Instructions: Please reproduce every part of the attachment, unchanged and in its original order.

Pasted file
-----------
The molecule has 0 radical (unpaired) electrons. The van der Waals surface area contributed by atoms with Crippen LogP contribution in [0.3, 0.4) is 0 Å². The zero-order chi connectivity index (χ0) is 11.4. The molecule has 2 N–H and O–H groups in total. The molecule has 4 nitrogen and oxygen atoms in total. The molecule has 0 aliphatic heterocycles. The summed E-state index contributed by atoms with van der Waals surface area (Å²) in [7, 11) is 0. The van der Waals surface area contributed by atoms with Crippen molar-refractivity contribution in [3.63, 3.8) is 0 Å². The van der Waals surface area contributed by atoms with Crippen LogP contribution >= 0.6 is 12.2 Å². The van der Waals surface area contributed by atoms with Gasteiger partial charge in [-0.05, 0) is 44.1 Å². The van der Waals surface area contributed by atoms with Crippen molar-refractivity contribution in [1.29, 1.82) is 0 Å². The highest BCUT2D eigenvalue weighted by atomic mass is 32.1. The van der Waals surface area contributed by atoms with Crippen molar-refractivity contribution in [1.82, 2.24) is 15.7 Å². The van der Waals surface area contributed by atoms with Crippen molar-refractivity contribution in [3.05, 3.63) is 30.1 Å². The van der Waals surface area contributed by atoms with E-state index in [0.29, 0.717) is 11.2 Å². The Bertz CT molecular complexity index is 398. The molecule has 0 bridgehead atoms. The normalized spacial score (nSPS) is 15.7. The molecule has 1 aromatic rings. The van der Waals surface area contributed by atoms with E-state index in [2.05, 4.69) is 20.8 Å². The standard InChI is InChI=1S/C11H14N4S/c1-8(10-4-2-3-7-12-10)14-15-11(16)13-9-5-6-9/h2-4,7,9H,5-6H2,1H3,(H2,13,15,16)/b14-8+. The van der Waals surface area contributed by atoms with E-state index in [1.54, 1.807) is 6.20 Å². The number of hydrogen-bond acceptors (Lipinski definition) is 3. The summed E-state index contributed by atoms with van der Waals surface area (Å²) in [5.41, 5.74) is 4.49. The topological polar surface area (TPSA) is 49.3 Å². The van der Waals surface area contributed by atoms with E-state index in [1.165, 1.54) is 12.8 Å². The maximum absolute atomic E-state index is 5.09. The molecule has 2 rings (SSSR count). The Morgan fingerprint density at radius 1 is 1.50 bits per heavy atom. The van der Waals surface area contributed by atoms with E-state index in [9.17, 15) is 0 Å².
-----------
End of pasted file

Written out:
The molecule has 0 radical (unpaired) electrons. The van der Waals surface area contributed by atoms with Crippen LogP contribution in [0.3, 0.4) is 0 Å². The zero-order chi connectivity index (χ0) is 11.4. The molecule has 2 N–H and O–H groups in total. The molecule has 4 nitrogen and oxygen atoms in total. The molecule has 0 aliphatic heterocycles. The summed E-state index contributed by atoms with van der Waals surface area (Å²) in [7, 11) is 0. The van der Waals surface area contributed by atoms with Crippen molar-refractivity contribution in [3.63, 3.8) is 0 Å². The van der Waals surface area contributed by atoms with Crippen LogP contribution >= 0.6 is 12.2 Å². The van der Waals surface area contributed by atoms with Gasteiger partial charge in [-0.05, 0) is 44.1 Å². The van der Waals surface area contributed by atoms with Crippen molar-refractivity contribution in [1.29, 1.82) is 0 Å². The highest BCUT2D eigenvalue weighted by atomic mass is 32.1. The van der Waals surface area contributed by atoms with Crippen molar-refractivity contribution in [1.82, 2.24) is 15.7 Å². The van der Waals surface area contributed by atoms with Crippen molar-refractivity contribution in [3.05, 3.63) is 30.1 Å². The van der Waals surface area contributed by atoms with E-state index in [0.29, 0.717) is 11.2 Å². The Bertz CT molecular complexity index is 398. The molecule has 0 bridgehead atoms. The normalized spacial score (nSPS) is 15.7. The molecule has 1 aromatic rings. The van der Waals surface area contributed by atoms with E-state index in [2.05, 4.69) is 20.8 Å². The standard InChI is InChI=1S/C11H14N4S/c1-8(10-4-2-3-7-12-10)14-15-11(16)13-9-5-6-9/h2-4,7,9H,5-6H2,1H3,(H2,13,15,16)/b14-8+. The van der Waals surface area contributed by atoms with E-state index in [1.54, 1.807) is 6.20 Å². The number of hydrogen-bond acceptors (Lipinski definition) is 3. The summed E-state index contributed by atoms with van der Waals surface area (Å²) in [5.41, 5.74) is 4.49. The topological polar surface area (TPSA) is 49.3 Å². The van der Waals surface area contributed by atoms with E-state index in [1.165, 1.54) is 12.8 Å². The maximum absolute atomic E-state index is 5.09. The molecule has 2 rings (SSSR count). The Morgan fingerprint density at radius 1 is 1.50 bits per heavy atom. The van der Waals surface area contributed by atoms with E-state index in [9.17, 15) is 0 Å².